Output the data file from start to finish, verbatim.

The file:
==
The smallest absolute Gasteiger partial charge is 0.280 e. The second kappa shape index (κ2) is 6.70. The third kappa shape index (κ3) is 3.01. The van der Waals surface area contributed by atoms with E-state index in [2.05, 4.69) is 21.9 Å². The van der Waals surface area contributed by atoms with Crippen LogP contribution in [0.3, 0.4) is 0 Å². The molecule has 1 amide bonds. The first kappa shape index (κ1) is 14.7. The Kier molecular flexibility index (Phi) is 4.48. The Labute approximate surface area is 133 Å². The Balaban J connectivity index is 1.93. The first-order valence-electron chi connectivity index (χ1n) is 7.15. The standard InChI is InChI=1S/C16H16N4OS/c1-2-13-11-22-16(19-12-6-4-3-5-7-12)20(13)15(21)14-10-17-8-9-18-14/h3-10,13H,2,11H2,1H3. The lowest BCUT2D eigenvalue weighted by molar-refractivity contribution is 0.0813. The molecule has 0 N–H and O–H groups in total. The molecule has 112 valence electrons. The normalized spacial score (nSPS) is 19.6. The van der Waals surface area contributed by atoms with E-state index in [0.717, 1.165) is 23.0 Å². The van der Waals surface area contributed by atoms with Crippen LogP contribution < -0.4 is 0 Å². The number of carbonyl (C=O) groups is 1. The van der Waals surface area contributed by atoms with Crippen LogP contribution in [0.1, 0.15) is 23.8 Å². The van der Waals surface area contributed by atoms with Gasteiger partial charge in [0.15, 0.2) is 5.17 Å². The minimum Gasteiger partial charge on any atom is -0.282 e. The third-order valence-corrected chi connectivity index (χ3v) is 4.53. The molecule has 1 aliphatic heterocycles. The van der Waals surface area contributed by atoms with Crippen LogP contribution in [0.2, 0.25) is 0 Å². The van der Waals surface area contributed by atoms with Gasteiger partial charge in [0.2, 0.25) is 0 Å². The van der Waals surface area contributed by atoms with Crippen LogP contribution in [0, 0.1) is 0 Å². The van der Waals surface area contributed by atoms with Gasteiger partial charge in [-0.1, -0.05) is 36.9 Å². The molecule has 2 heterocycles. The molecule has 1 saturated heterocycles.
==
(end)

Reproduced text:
The smallest absolute Gasteiger partial charge is 0.280 e. The second kappa shape index (κ2) is 6.70. The third kappa shape index (κ3) is 3.01. The van der Waals surface area contributed by atoms with E-state index in [2.05, 4.69) is 21.9 Å². The van der Waals surface area contributed by atoms with Crippen LogP contribution in [0.3, 0.4) is 0 Å². The molecule has 1 amide bonds. The first kappa shape index (κ1) is 14.7. The Kier molecular flexibility index (Phi) is 4.48. The Labute approximate surface area is 133 Å². The Balaban J connectivity index is 1.93. The first-order valence-electron chi connectivity index (χ1n) is 7.15. The standard InChI is InChI=1S/C16H16N4OS/c1-2-13-11-22-16(19-12-6-4-3-5-7-12)20(13)15(21)14-10-17-8-9-18-14/h3-10,13H,2,11H2,1H3. The lowest BCUT2D eigenvalue weighted by molar-refractivity contribution is 0.0813. The molecule has 0 N–H and O–H groups in total. The molecule has 112 valence electrons. The normalized spacial score (nSPS) is 19.6. The van der Waals surface area contributed by atoms with E-state index in [0.717, 1.165) is 23.0 Å². The van der Waals surface area contributed by atoms with Crippen LogP contribution < -0.4 is 0 Å². The number of carbonyl (C=O) groups is 1. The van der Waals surface area contributed by atoms with Crippen LogP contribution in [0.1, 0.15) is 23.8 Å². The van der Waals surface area contributed by atoms with Gasteiger partial charge in [0.15, 0.2) is 5.17 Å². The minimum Gasteiger partial charge on any atom is -0.282 e. The third-order valence-corrected chi connectivity index (χ3v) is 4.53. The molecule has 1 aliphatic heterocycles. The van der Waals surface area contributed by atoms with Crippen LogP contribution in [0.2, 0.25) is 0 Å². The van der Waals surface area contributed by atoms with Gasteiger partial charge in [0.2, 0.25) is 0 Å². The van der Waals surface area contributed by atoms with Crippen LogP contribution in [0, 0.1) is 0 Å². The van der Waals surface area contributed by atoms with Gasteiger partial charge in [-0.1, -0.05) is 36.9 Å². The molecule has 2 heterocycles. The molecule has 1 saturated heterocycles.